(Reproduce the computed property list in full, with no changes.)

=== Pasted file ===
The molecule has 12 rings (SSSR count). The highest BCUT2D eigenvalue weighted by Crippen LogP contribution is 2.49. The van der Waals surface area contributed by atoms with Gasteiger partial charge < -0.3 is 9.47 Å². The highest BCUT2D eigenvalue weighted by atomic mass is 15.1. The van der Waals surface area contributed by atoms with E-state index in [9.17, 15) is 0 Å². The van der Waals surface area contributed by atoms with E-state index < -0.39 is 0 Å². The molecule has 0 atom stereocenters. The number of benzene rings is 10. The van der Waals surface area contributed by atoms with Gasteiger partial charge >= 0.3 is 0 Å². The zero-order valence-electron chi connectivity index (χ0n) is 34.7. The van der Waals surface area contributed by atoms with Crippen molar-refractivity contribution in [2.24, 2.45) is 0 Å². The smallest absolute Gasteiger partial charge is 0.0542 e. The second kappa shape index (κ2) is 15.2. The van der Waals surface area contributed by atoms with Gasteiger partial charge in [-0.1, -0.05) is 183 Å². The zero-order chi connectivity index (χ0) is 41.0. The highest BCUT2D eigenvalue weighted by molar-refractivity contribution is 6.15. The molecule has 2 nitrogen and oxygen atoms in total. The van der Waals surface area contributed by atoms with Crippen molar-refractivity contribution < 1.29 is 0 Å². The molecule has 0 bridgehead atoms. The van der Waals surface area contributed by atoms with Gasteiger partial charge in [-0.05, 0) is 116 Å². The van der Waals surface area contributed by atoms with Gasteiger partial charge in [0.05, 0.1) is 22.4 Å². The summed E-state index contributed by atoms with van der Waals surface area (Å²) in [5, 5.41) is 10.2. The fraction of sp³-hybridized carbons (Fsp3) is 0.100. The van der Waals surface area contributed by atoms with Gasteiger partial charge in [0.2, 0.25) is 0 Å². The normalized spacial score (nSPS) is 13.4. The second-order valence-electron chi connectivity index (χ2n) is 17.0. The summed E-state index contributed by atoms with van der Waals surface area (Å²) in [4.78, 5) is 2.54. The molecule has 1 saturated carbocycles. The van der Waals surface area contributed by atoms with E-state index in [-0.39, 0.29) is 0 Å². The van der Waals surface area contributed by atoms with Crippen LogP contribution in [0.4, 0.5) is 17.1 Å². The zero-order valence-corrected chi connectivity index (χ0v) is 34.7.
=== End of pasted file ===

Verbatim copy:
The molecule has 12 rings (SSSR count). The highest BCUT2D eigenvalue weighted by Crippen LogP contribution is 2.49. The van der Waals surface area contributed by atoms with Gasteiger partial charge < -0.3 is 9.47 Å². The highest BCUT2D eigenvalue weighted by atomic mass is 15.1. The van der Waals surface area contributed by atoms with E-state index in [9.17, 15) is 0 Å². The van der Waals surface area contributed by atoms with E-state index < -0.39 is 0 Å². The molecule has 0 atom stereocenters. The number of benzene rings is 10. The van der Waals surface area contributed by atoms with Gasteiger partial charge >= 0.3 is 0 Å². The zero-order valence-electron chi connectivity index (χ0n) is 34.7. The van der Waals surface area contributed by atoms with Crippen molar-refractivity contribution in [2.24, 2.45) is 0 Å². The smallest absolute Gasteiger partial charge is 0.0542 e. The second kappa shape index (κ2) is 15.2. The van der Waals surface area contributed by atoms with Gasteiger partial charge in [-0.1, -0.05) is 183 Å². The zero-order chi connectivity index (χ0) is 41.0. The highest BCUT2D eigenvalue weighted by molar-refractivity contribution is 6.15. The molecule has 2 nitrogen and oxygen atoms in total. The van der Waals surface area contributed by atoms with Crippen molar-refractivity contribution < 1.29 is 0 Å². The molecule has 0 bridgehead atoms. The van der Waals surface area contributed by atoms with Gasteiger partial charge in [-0.05, 0) is 116 Å². The van der Waals surface area contributed by atoms with Gasteiger partial charge in [0.05, 0.1) is 22.4 Å². The summed E-state index contributed by atoms with van der Waals surface area (Å²) in [5, 5.41) is 10.2. The fraction of sp³-hybridized carbons (Fsp3) is 0.100. The van der Waals surface area contributed by atoms with Gasteiger partial charge in [0.2, 0.25) is 0 Å². The normalized spacial score (nSPS) is 13.4. The second-order valence-electron chi connectivity index (χ2n) is 17.0. The summed E-state index contributed by atoms with van der Waals surface area (Å²) in [4.78, 5) is 2.54. The molecule has 1 saturated carbocycles. The van der Waals surface area contributed by atoms with E-state index in [-0.39, 0.29) is 0 Å². The van der Waals surface area contributed by atoms with Crippen LogP contribution in [0.4, 0.5) is 17.1 Å². The zero-order valence-corrected chi connectivity index (χ0v) is 34.7.